No employee balked at the mandate, he said. “They all embraced it 100 percent, and they said, you know, ‘I’m tired of being afraid,’ ” Toland said.
An employer’s legal standing to impose such a requirement depends on several factors, foremost whether the business is high risk, such as a convenience store or taxi company, said Carin Burford, a labor lawyer in Birmingham, Ala.
More than 400 people on average are killed in the workplace each year, according to the federal Bureau of Labor Statistics.
Just last week, a gunman with a criminal record who had just been served with an order to stay away from his former girlfriend began a shooting spree, eventually landing at the lawn mower parts factory where he worked. Authorities say he killed three people and wounded 14 others before a police officer shot and killed him.
About half of U.S. states have laws allowing people to keep firearms in their cars at work. There are companies that allow employees to bring firearms to the office. But it’s rare to hear of an employer making it a requirement.
See entire article below.
Kevin Michalowski, executive editor of Concealed Carry Magazine, said he hadn’t heard of any companies issuing a mandate, but he’s increasingly hearing from companies, churches and schools seeking training so they’re prepared to deal with a workplace shooting.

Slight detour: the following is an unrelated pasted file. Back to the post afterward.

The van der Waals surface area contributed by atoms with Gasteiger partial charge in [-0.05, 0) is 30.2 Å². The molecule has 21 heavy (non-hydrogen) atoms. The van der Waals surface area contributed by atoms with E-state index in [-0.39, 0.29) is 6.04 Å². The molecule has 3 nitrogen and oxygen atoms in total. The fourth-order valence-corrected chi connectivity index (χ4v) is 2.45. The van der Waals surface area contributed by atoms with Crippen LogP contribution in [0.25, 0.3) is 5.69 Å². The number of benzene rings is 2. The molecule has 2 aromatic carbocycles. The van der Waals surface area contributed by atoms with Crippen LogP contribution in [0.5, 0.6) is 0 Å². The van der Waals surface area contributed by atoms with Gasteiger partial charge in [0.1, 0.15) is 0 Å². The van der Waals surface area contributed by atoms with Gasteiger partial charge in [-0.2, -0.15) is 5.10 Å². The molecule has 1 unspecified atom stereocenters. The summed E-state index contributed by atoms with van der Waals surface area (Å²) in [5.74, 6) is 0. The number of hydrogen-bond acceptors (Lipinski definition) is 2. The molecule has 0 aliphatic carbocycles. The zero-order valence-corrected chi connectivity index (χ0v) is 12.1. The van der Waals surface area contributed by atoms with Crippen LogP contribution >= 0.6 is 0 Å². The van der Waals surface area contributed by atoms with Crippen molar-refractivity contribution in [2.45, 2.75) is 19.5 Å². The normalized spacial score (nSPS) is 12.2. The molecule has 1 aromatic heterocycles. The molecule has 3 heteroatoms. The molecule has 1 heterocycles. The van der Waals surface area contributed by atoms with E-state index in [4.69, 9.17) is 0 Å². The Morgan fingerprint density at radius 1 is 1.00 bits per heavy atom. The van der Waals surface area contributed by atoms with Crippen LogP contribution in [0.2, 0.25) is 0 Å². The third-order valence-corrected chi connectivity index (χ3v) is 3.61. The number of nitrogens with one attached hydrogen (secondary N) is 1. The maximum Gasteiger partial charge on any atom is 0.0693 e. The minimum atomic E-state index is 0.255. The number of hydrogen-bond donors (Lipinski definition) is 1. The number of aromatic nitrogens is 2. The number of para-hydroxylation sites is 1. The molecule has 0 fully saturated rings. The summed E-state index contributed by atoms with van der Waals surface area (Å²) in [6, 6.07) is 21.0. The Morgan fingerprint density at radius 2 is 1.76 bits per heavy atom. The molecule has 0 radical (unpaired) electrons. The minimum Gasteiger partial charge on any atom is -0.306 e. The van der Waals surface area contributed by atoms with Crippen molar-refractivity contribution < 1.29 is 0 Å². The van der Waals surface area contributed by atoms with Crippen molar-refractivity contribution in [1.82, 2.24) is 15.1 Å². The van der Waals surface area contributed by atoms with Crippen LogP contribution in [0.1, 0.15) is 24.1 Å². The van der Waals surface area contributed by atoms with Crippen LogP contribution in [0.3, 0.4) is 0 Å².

He said that although workplace shootings didn’t happen every day, when they did happen, people should have the ability to protect themselves — particularly before police are able to respond.
“The gun-free-zone sign isn’t going to stop anyone. In fact, it makes people more vulnerable,” said Michalowski, who is a part-time officer in Wisconsin for a county sheriff’s department and a rural police department. “The good people who could stop things are disarmed.”
One person who isn’t convinced is Charles G. Ehrlich, a lawyer in California. He was working for the Pettit & Martin law firm in California on July 1, 1993, when Gian Luigi Ferri, a failed entrepreneur and former client of the firm, arrived at the high-rise office building with multiple weapons, killing eight people and injuring six before killing himself.
Ehrlich was lucky. A meeting he was attending went long, and he didn’t end up down the hall in a conference room that was Ferri’s first target. “I heard the shouting and the noise” but had just moments earlier left the floor.